For instance, her Passages in Modern Sculpture makes important use of Merleau-Ponty 's phenomenology as she had come to understand it in thinking about minimal art for viewing modern sculpture in general. In her study of Surrealist photography, she rejected William Rubin 's efforts at formal categorization as insufficient, instead advocating the psychoanalytic categories of "dream" and "automatism", as well as Jacques Derrida 's "grammatological" idea of "spacing.

Picasso's collages[ edit ] Concerning Cubist art, she took Picasso's collage breakthrough to be explicable in terms of Saussure 's ideas about the differential relations and non-referentiality of language, rejecting efforts by other scholars to tie the pasted newspaper clippings to social history.

Similarly, she held Picasso's stylistic developments in Cubist portraiture to be products of theoretical problems internal to art, rather than outcomes of the artist's love life.

Photography and Surrealism, Cindy Sherman: Interpreting Pollock[ edit ] Years after her time at Artforum in the s, Krauss also returned to the drip painting of Jackson Pollock as both a culmination of modernist work within the format of the "easel picture", and a breakthrough that opened the way for several important developments in later art, from Allan Kaprow 's happenings to Richard Serra 's lead-flinging process art to Andy Warhol 's oxidation i.

In addition to writing focused studies about individual artists, Krauss also produced broader, synthetic studies that helped gather together and define the limits of particular fields of practice. Examples of this include "Sense and Sensibility: Reflections on Post '60s Sculpture" Artforum, Nov.

Format and Image in 20th Century Art exh. Selected books by Krauss[ edit ] Terminal Iron Works: The Sculpture of David Smith. The Sculpture of David Smith:Rosalind Krauss - Photographys Discursive Spaces Words | 38 Pages Photography's Discursive Spaces: Landscape/View Rosalind Krauss Art .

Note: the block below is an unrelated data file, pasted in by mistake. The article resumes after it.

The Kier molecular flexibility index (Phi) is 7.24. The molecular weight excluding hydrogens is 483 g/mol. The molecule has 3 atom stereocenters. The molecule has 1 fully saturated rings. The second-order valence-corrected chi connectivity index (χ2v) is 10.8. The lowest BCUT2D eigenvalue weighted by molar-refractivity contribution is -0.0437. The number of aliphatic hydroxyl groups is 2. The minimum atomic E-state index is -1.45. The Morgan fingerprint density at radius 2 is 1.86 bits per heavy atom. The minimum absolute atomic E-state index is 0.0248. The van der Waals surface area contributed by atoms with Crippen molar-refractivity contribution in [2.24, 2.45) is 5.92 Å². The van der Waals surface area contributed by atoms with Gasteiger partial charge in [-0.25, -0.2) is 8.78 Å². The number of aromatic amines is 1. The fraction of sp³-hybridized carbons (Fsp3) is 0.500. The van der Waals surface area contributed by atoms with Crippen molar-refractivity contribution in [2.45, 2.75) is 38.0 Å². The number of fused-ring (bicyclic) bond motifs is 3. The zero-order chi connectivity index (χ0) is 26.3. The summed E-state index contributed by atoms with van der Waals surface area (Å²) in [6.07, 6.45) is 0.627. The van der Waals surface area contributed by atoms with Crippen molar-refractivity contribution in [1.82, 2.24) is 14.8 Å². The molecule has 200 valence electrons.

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Photography's Discursive Spaces: Landscape/View Citations Metrics; Reprints & Permissions; PDF Abstract. Let us start with two images, identically titled Tufa Domes, Pyramid Rosalind Krauss is Professor of Art History at Hunter College, C.U.N.Y., and an editor of October.

Photography 's Discursive Spaces: Landscape/View By Rosalind Krauss et us start with two images, identically titled Tufa Domes, Pyramid Lake, Nevada. The first (Fig.

Rosalind krauss photographys discursive spaces

1) is a (recently) celebrated photograph made by Timothy. Krauss would formulate this formalist commitment in strong terms, against attempts to account for powerful artworks in terms of residual ideas about an artist's individual genius, for instance in the essays "The Originality of the Avant-Garde: A Postmodernist Repetition" and "Photography's Discursive Spaces." For Krauss, and for the school of.

Jul 29,  · Photography in the museum or in the gallery?: Reflections on ‘Photography’s Discursive Spaces: Landscape/ View’ by Rosalind Krauss. I read R.

Krauss’s essay with great interest. Let us start with two images, identically titled Tufa Domes, Pyramid Lake, Nevada. The first (Fig. 1) is a (recently) celebrated photograph made by Timothy O'Sullivan in that functions with special insistence within the art historical construction of nineteenth-century landscape photography.

Part 1 Exercise Photography in the museum or in the gallery – Reflections on ‘Photography’s Discursive Spaces: Landscape/ View’ by Rosalind Krauss. Rosalind Epstein Krauss () is an American art critic and theorist. She is a professor at Columbia University in New York ashio-midori.com: Aaaaarg, Wikipedia, ashio-midori.com, OpenLibrary. Discursive Essay Sean Killoran The death penalty, used from and fully abolished in , was said to have cut crimes by two thirds. It is a controversial topic ever since it was created. It has taken the lives of guilty and innocent parties. In a recent survey 70% or .

The second (Fig. 2) is a lithographic copy of the first, produced for the publication of Clarence.

Rosalind E. Krauss - Wikipedia